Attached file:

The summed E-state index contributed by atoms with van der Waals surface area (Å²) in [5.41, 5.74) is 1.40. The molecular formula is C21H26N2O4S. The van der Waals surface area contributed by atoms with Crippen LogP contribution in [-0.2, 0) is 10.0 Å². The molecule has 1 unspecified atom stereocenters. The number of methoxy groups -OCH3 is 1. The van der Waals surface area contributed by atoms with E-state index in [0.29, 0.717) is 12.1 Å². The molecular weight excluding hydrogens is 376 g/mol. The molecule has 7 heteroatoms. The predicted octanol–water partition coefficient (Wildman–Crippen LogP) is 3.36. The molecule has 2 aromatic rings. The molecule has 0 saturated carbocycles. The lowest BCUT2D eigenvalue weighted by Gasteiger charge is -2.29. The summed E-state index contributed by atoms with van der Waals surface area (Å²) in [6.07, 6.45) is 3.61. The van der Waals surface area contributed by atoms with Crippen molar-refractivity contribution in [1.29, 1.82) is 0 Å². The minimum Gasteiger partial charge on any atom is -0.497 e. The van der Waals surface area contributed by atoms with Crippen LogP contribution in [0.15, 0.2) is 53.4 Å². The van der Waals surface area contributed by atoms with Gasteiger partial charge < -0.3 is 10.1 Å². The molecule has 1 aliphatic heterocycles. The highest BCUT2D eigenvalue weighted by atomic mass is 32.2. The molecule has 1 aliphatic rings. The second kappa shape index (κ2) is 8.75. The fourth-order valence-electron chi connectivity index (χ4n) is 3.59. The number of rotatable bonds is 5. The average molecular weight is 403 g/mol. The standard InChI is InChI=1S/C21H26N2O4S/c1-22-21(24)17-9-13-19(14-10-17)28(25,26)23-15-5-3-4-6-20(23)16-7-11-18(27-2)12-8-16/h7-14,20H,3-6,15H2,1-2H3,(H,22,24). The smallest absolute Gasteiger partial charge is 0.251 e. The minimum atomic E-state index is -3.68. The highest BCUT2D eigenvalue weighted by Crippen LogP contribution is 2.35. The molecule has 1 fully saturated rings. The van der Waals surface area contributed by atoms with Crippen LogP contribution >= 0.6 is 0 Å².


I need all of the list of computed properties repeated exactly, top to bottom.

The summed E-state index contributed by atoms with van der Waals surface area (Å²) in [5.41, 5.74) is 1.40. The molecular formula is C21H26N2O4S. The van der Waals surface area contributed by atoms with Crippen LogP contribution in [-0.2, 0) is 10.0 Å². The molecule has 1 unspecified atom stereocenters. The number of methoxy groups -OCH3 is 1. The van der Waals surface area contributed by atoms with E-state index in [0.29, 0.717) is 12.1 Å². The molecular weight excluding hydrogens is 376 g/mol. The molecule has 7 heteroatoms. The predicted octanol–water partition coefficient (Wildman–Crippen LogP) is 3.36. The molecule has 2 aromatic rings. The molecule has 0 saturated carbocycles. The lowest BCUT2D eigenvalue weighted by Gasteiger charge is -2.29. The summed E-state index contributed by atoms with van der Waals surface area (Å²) in [6.07, 6.45) is 3.61. The van der Waals surface area contributed by atoms with Crippen molar-refractivity contribution in [1.29, 1.82) is 0 Å². The minimum Gasteiger partial charge on any atom is -0.497 e. The van der Waals surface area contributed by atoms with Crippen LogP contribution in [0.15, 0.2) is 53.4 Å². The van der Waals surface area contributed by atoms with Gasteiger partial charge < -0.3 is 10.1 Å². The molecule has 1 aliphatic heterocycles. The highest BCUT2D eigenvalue weighted by atomic mass is 32.2. The molecule has 1 aliphatic rings. The second kappa shape index (κ2) is 8.75. The fourth-order valence-electron chi connectivity index (χ4n) is 3.59. The number of rotatable bonds is 5. The average molecular weight is 403 g/mol. The standard InChI is InChI=1S/C21H26N2O4S/c1-22-21(24)17-9-13-19(14-10-17)28(25,26)23-15-5-3-4-6-20(23)16-7-11-18(27-2)12-8-16/h7-14,20H,3-6,15H2,1-2H3,(H,22,24). The smallest absolute Gasteiger partial charge is 0.251 e. The minimum atomic E-state index is -3.68. The highest BCUT2D eigenvalue weighted by Crippen LogP contribution is 2.35. The molecule has 1 fully saturated rings. The van der Waals surface area contributed by atoms with Crippen LogP contribution >= 0.6 is 0 Å².